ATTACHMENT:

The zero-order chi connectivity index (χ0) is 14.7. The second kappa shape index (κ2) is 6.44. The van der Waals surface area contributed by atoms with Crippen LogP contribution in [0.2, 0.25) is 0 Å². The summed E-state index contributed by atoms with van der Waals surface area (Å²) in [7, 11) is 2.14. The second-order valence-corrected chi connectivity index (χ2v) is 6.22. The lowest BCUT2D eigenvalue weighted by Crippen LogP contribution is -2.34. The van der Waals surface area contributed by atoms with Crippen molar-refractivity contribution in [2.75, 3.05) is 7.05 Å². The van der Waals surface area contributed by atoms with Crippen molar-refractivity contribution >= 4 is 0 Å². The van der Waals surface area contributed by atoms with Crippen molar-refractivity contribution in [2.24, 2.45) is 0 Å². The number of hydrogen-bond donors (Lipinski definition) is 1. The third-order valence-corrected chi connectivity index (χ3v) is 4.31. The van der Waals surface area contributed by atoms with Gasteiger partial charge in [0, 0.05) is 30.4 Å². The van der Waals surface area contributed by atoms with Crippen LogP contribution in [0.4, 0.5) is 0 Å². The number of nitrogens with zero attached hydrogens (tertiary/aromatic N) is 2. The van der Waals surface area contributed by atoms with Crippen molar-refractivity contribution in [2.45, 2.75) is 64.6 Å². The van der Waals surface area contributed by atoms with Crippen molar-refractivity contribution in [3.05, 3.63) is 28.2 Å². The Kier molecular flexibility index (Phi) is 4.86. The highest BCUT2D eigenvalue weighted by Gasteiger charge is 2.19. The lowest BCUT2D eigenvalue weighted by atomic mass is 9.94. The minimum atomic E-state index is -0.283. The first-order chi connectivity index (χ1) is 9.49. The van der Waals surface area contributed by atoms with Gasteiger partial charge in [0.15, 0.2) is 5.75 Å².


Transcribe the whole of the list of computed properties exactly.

The zero-order chi connectivity index (χ0) is 14.7. The second kappa shape index (κ2) is 6.44. The van der Waals surface area contributed by atoms with Crippen LogP contribution in [0.2, 0.25) is 0 Å². The summed E-state index contributed by atoms with van der Waals surface area (Å²) in [7, 11) is 2.14. The second-order valence-corrected chi connectivity index (χ2v) is 6.22. The lowest BCUT2D eigenvalue weighted by Crippen LogP contribution is -2.34. The van der Waals surface area contributed by atoms with Crippen molar-refractivity contribution in [2.75, 3.05) is 7.05 Å². The van der Waals surface area contributed by atoms with Crippen molar-refractivity contribution >= 4 is 0 Å². The van der Waals surface area contributed by atoms with Crippen molar-refractivity contribution in [2.24, 2.45) is 0 Å². The number of hydrogen-bond donors (Lipinski definition) is 1. The third-order valence-corrected chi connectivity index (χ3v) is 4.31. The van der Waals surface area contributed by atoms with Gasteiger partial charge in [0, 0.05) is 30.4 Å². The van der Waals surface area contributed by atoms with Crippen LogP contribution in [0.4, 0.5) is 0 Å². The number of nitrogens with zero attached hydrogens (tertiary/aromatic N) is 2. The van der Waals surface area contributed by atoms with Crippen molar-refractivity contribution in [2.45, 2.75) is 64.6 Å². The van der Waals surface area contributed by atoms with Crippen molar-refractivity contribution in [3.05, 3.63) is 28.2 Å². The Kier molecular flexibility index (Phi) is 4.86. The highest BCUT2D eigenvalue weighted by Gasteiger charge is 2.19. The lowest BCUT2D eigenvalue weighted by atomic mass is 9.94. The minimum atomic E-state index is -0.283. The first-order chi connectivity index (χ1) is 9.49. The van der Waals surface area contributed by atoms with Gasteiger partial charge in [0.15, 0.2) is 5.75 Å².